This may change at some point, but I don’t feel a need to confront my abuser. He knows what he did. There is nothing I can ever say to make him know or understand how his actions then and now devastated me. He’ll never know the depth of the pit he left me to climb out of alone. He’s a liar. He’s twisted. There is no point. I wrote him a letter as part of my own healing. I won’t think I will ever send. I’ve cut him and all of his supporters out of my life completely.

I feel strong, but I also feel so much of what you describe in this post. I also silenced myself after hearing what my family had to say about me telling the truth. Your words here are so important and inspirational. Thank you for your courage!

8

Hi! Great read! great to hear there are others fighting the good fight.

My deep sympathies and admiration go to you, for overcoming what you have.

🙂

9

Thank you Judy 🙂 And James…

@Juan… I also appreciate your sentiments… I definitely don’t want to encourage sympathy because I don’t experience myself as a victim today. I don’t want to discourage your positive and encouraging sentiments, I feel it is important to make that distinction though.

10

Nikki – You are a powerful stand for truth in your life and your immediate community and I so appreciate that… Thank you!!!

You sharing with me what you have really affirms that the work I am doing in writing and being honest is definitely what I want to be doing, regardless of others reactions!

We have to do so much work to get to the place where we can even confront our abusers. And then what? It opens up a whole new deeper level of healing. So I am glad we are opening this dialogue and offering support to each other.

🙂 Kylie

11

I am in tears. I was abused – sexually, physically, emotionally, mentally – in my childhood, to the point where I had no self-esteem, even though I am intelligent, smart, and very creative. I have been through 3 marriages where I gravitated towards men who were like my abuser (father) and the marriages ended up in shambles, with me being deeper and deeper in a pit. I have overcome much in my life, from raising three daughters with no financial support, putting myself through college and graduating at age 45, moving out of government housing and off food stamps to become totally self-sufficient…now I am an art teacher and an accomplished musician and I financially profit from both.

I recently moved back into my little hometown in a rural community. No one knows of the abuse my brother and I suffered as children…everyone thought we were a ‘perfect’ family. What they didn’t know was that we were scared to death to be anything other than that. What really touched me about your post is that my family denies any abuse ever happened…my grandmother tells me I am crazy – that my dad put a house over my head, food on the table, etc etc and I should be grateful. But the truth is…that scared little girl is still on the inside of me and in a sense, still rules my decision making. I don’t know if I will EVER be able to confront my father. I have been in counseling too – some of which was very helpful and put me on a road to recovery. I have stalled though; and I don’t know what to do to jumpstart myself. I still have a long way to go – but I know I have to make peace with the little girl inside me.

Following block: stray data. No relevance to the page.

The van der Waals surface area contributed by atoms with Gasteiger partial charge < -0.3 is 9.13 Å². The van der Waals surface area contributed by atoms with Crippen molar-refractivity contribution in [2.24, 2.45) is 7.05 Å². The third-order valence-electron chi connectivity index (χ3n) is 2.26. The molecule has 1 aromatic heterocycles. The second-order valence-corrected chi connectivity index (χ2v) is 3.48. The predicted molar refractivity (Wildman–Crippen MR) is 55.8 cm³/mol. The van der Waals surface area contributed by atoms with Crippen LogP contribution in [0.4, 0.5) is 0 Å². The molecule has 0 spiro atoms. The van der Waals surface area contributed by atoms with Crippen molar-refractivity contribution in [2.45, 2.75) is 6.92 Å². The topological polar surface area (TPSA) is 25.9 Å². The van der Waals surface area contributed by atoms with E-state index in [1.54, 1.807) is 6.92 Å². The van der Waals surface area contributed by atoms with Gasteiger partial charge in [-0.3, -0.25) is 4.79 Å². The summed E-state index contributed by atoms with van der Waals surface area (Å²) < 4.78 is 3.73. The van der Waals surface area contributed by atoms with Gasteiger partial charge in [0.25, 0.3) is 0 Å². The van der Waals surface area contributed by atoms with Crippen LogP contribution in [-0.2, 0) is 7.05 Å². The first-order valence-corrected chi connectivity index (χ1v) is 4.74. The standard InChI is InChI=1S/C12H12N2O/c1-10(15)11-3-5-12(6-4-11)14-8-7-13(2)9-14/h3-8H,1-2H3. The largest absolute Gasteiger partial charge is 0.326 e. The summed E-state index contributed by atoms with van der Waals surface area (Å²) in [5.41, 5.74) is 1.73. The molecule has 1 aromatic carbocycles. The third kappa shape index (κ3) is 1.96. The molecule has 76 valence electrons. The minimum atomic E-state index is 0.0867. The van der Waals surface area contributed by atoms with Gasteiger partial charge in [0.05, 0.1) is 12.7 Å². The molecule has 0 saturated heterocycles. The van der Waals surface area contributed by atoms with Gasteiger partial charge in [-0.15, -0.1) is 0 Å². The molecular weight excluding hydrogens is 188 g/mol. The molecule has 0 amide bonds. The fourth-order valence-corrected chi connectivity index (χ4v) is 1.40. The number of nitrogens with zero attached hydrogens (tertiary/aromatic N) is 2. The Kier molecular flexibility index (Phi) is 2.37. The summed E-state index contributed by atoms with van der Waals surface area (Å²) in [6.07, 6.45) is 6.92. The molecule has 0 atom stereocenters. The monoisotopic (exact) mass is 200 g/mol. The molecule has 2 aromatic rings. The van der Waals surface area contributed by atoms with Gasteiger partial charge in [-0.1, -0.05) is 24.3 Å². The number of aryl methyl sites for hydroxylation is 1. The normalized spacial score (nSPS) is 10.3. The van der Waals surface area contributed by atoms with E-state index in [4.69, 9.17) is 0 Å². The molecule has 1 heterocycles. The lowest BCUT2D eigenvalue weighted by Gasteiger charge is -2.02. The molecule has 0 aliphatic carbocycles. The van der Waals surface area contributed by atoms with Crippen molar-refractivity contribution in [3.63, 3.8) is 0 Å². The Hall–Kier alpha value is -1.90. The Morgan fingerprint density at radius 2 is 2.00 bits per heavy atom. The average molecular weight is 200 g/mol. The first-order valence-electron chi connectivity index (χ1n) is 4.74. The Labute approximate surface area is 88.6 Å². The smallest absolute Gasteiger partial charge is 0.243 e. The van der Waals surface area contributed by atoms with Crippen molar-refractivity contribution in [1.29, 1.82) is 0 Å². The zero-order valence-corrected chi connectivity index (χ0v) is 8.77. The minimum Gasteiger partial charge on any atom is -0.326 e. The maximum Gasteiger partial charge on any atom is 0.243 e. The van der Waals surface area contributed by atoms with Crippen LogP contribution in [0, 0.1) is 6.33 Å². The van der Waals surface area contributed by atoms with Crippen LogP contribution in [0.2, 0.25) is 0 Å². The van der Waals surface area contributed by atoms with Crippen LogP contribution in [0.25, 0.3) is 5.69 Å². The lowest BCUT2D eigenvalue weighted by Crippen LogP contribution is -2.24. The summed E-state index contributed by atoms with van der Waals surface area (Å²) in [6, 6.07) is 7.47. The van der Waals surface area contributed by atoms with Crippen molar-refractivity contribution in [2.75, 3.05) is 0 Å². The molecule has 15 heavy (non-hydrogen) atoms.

12

Wow, Kylie,

I am so proud of you and inspired by you. I experience you as courageous, powerful, and willing to help the world heal by telling the truth of your process. I support you completely and I want you to know that you have given me the inspiration to write about my child abuse. I have been “sitting on” a book I have wanted to write for years, but have been afraid to give the whole truth because I have actually made peace with my abuser today. This is the most important part of the story, yet, I feel afraid that I may hurt this person in sharing my journey of recovery from child abuse. Your willingness to share your truth has given me the courage to share mine. Thank you.

I love and support you,
Jai Maa

13

Jai Maa,

I am so honored that you have shared that with me and that my process of opening up and sharing has helped move your creativity through a fear space.

You have been an unbelievable force for healing in my life and in the life of so many that I am truly touched to have been of service to you in any way.

It’s been a helluva journey, right? And I am so grateful to have you as one of my best friend sister types. You are such a powerful testament to healing and you did it in the same way as me – basically, never ever ever giving up and fighting like a manic warrior goddess haha! Love you girl.

I can’t wait to read your book and i will help you in any way that I can to get it out there loud and proud. Thanks for being you!!!

k

14

Debby,

First of all I want to say I am so grateful that you are in tears because the power of being able to feel what we are feeling WHILE we are feeling it is the greatest (or one of the greatest) gifts of doing this work! That’s AWEsome!

I love that you brought up the point of being intelligent, smart and creative and because of abuse tending towards destruction. I can SO RELATE to that. I was always really smart and in highschool I started getting Ds and Fs and being drunk in class. I am so grateful that I managed to pull myself out of that downward spiral and that you have also.

I am really inspired by what you have been able to accomplish! You deserve the life you want.